The number of weekly Covid deaths in the capital jumped by 42 per cent, from 87 to 124, as the total number of deaths from all causes in London rose to 1,112 – 139 more than average for the time of year.
It came as the number of Covid deaths across the UK increased by 612 to 2,838 in the week to November 13, a rise of 27.5 per cent.
Today’s figures are the worst in London for 25 weeks but do show that the capital continues to be less severely affected than the rest of the country by the second wave.
Only the South West recorded fewer deaths in the most recent week – a total of 100.
There were 132 weekly deaths in East of England, 144 in the South East, 450 in Yorkshire and the Humber and 615 in the North-West.
Today’s figures are the first that include the period of the second national lockdown, which began on November 5.
However deaths are a “lagging indicator”, as they relate to infections caught about a fortnight earlier. This means the hoped impact of the lockdown in reducing rates could take a couple of weeks to be seen in the ONS’s weekly figures.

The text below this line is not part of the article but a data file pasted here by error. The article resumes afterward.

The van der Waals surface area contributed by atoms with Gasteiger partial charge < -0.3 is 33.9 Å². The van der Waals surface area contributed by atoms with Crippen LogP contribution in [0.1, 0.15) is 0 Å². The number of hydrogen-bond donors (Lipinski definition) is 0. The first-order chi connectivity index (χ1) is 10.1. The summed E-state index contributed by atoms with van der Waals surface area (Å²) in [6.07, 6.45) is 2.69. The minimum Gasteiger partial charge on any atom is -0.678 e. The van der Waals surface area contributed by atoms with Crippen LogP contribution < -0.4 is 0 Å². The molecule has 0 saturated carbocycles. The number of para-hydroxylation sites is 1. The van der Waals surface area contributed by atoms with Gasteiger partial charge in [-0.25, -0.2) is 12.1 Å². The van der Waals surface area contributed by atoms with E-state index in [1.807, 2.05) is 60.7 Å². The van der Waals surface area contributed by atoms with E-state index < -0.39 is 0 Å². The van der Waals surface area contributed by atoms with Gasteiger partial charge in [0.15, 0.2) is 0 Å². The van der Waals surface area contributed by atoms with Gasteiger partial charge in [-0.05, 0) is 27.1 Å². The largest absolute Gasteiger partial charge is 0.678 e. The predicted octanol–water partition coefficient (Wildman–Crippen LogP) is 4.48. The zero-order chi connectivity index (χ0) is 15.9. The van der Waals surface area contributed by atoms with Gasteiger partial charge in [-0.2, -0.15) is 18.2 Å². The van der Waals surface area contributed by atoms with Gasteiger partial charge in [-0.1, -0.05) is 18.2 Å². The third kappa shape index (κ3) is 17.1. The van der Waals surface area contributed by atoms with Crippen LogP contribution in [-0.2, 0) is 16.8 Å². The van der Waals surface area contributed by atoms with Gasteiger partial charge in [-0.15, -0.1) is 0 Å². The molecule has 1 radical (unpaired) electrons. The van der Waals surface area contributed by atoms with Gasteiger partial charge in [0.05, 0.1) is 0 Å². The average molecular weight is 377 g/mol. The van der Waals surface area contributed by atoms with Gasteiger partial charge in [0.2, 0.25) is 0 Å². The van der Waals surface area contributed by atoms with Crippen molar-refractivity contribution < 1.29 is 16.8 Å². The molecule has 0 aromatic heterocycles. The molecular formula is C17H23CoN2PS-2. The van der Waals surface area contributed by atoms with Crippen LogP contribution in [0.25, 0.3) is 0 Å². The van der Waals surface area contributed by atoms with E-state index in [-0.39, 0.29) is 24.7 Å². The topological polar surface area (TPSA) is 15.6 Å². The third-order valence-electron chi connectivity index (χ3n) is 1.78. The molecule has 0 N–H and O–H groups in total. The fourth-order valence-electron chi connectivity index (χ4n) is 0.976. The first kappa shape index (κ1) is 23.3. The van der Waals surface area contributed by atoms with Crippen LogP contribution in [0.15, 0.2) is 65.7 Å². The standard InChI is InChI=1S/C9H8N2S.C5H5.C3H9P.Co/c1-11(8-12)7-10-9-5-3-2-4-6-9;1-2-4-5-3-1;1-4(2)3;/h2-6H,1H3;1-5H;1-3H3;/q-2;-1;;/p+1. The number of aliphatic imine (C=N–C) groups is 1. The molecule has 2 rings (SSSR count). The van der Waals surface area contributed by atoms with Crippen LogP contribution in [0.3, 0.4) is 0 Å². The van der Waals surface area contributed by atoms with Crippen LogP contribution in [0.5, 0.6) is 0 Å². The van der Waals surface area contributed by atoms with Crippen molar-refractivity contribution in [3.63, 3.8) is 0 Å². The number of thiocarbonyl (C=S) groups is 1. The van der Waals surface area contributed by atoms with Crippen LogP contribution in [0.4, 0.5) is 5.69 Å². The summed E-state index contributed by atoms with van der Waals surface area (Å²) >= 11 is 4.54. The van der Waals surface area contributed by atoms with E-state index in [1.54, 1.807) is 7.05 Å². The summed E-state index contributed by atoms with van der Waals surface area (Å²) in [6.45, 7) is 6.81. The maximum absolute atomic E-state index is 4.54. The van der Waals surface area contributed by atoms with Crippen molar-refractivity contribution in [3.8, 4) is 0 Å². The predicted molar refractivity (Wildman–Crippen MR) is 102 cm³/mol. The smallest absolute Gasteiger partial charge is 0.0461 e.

The capital’s Covid death toll remains well below that seen at the peak of the first wave, when 1,818 deaths a week were seen in mid-April.
Across the UK, the number of Covid deaths increased by 612 to 2,838, a weekly rise of 27.5 per cent.
The figures come as the capital waits to find out which tier it will be placed into once lockdown ends on December 2.
Boris Johnson announced on Monday that a beefed-up tier system will come into force at the end of the national shutdown, in a bid to control the spread of coronavirus.
Several businesses are calling for London to be placed into Tier 2 - which would allow pubs, restaurants and bars to open with certain restrictions - rather than Tier 3, which bans the hospitality sector from opening, apart from for takeaway.